My father's radio remains a classic. Someone even wrote a book about it.
While in high school in Lawrence, Massachusetts, I often listened to out-of-town baseball games, which were broadcast on AM radio only at the time. Fortunately, my father had the best radio for tuning in to those games: a Zenith Trans-Oceanic AM/shortwave radio Model G500. This tube radio let me listen to games from cities such as Chicago, Detroit, St. Louis, Baltimore, New York, Philadelphia, Pittsburgh, and Atlanta.
Dad told stories about how he brought this suitcase-sized radio to Korea during the Korean War while he was in the Army. He claimed to carry it with him as he was climbing up the sides of ships. Perhaps that was a tall tale, but nevertheless, it's a good one.
The Trans-Oceanic brought in more than just baseball games; there were powerful stations in smaller cities that didn't have Major League Baseball teams.
Hearing all of these stations, I started writing to them but had no addresses and thus would send mail to, say, "KDKA Radio, Pittsburgh, PA." Weeks later, I received a QSL card from the station's chief engineer. My claim to fame was listening to a BYU basketball game KSL from Salt Lake City.
What made the Trans-Oceanic so good? I attribute that to a solid design, a long telescoping antenna, and a particularly large mechanical tuner. The physically large tuner provided enough selectivity to hear KDKA from Pittsburgh at 1,020 kc (1,020 kHz) even while geographically close to Boston's WBZ at 1,030 kHz.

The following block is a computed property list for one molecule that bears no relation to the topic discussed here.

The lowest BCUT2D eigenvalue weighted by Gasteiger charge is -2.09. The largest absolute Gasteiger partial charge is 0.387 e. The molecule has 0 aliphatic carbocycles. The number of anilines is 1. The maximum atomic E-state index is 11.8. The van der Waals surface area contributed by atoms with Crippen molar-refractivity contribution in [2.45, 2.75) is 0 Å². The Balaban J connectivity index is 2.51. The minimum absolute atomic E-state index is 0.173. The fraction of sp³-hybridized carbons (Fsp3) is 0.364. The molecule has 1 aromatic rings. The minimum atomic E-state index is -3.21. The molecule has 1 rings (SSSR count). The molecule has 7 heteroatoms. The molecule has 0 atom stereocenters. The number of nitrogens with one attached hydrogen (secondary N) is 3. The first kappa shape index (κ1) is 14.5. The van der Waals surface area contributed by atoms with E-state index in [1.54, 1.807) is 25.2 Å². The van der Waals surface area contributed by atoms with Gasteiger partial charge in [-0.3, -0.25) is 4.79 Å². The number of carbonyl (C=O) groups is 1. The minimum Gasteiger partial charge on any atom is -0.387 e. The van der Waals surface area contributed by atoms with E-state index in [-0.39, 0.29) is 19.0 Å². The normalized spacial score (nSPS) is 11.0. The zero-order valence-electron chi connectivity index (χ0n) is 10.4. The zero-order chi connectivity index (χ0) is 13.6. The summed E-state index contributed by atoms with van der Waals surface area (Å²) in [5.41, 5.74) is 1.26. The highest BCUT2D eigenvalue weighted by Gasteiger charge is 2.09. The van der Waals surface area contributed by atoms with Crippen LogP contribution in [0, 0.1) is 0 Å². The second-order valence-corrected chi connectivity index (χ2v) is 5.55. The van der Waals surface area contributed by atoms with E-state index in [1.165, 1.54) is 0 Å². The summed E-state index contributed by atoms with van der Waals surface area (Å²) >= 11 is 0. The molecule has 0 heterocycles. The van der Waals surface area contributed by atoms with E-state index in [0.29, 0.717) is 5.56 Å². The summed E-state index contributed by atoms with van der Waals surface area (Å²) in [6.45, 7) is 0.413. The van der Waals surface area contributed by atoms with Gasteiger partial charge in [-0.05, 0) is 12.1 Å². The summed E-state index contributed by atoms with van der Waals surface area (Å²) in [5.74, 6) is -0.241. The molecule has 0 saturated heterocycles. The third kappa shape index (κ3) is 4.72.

Nearing the 10th anniversary of my father's passing, I wanted to learn more about his radio, for it's gone and I don't recall if it was still in his house when clearing the place. While I expected to find various articles and photos of the radio online, I was pleased to learn that someone had written a book about it. The Zenith Trans-Oceanic: The Royalty of Radio by John H. Bryant and Harold N. Cones, published in 1995. The first edition, which I found on Amazon, not only covers the history of the radio's development (and radio in general), it includes photos of the many Trans-Oceanic models produced from 1946 to 1982. Indeed, the book dedicates pages to each model, with descriptions of the design and design considerations preceded by a photo of the radio and followed by a reprint of a magazine ad.
There's more, too, for the book includes a mechanical drawing of the antenna design on my father's model, plus tips on how to restore the radios. The G500 appears twice on the book's back cover (click image to enlarge).
Zenith built just one version of the G500. It sold for $99.95 and was discontinued in May 1951. The G500's "most striking visual element," according to the book, "is a circular bright brass rendering of Zenith's corporate shield in the center of the black plastic Wavemagnet." I'll attest to that, for it made the G500 easy for me to identify. I remember it distinctly.
The Zenith G500 used what the book's authors called "miniature tubes" and was "the major innovation for the Trans-Oceanic series prior to the adoption of the transistor in 1957." Another innovation of the radio's 5G40 chassis (designed in 1950) was the use of "Power Supply Adapters" that let it operate on 220 VAC or DC for use outside of North America. You can find many photos of the chassis online.
The G500 was apparently in production for only about one year. Zenith priced it at $99.95, the lowest-priced Trans-Oceanic by far, according to the book. Perhaps that's why my father bought it. For today, I found one on eBay for $299. I'd say Dad got a good deal.
—Martin Rowe covers test and measurement for EE Times and EDN. Contact him at martin.rowe@AspenCore.com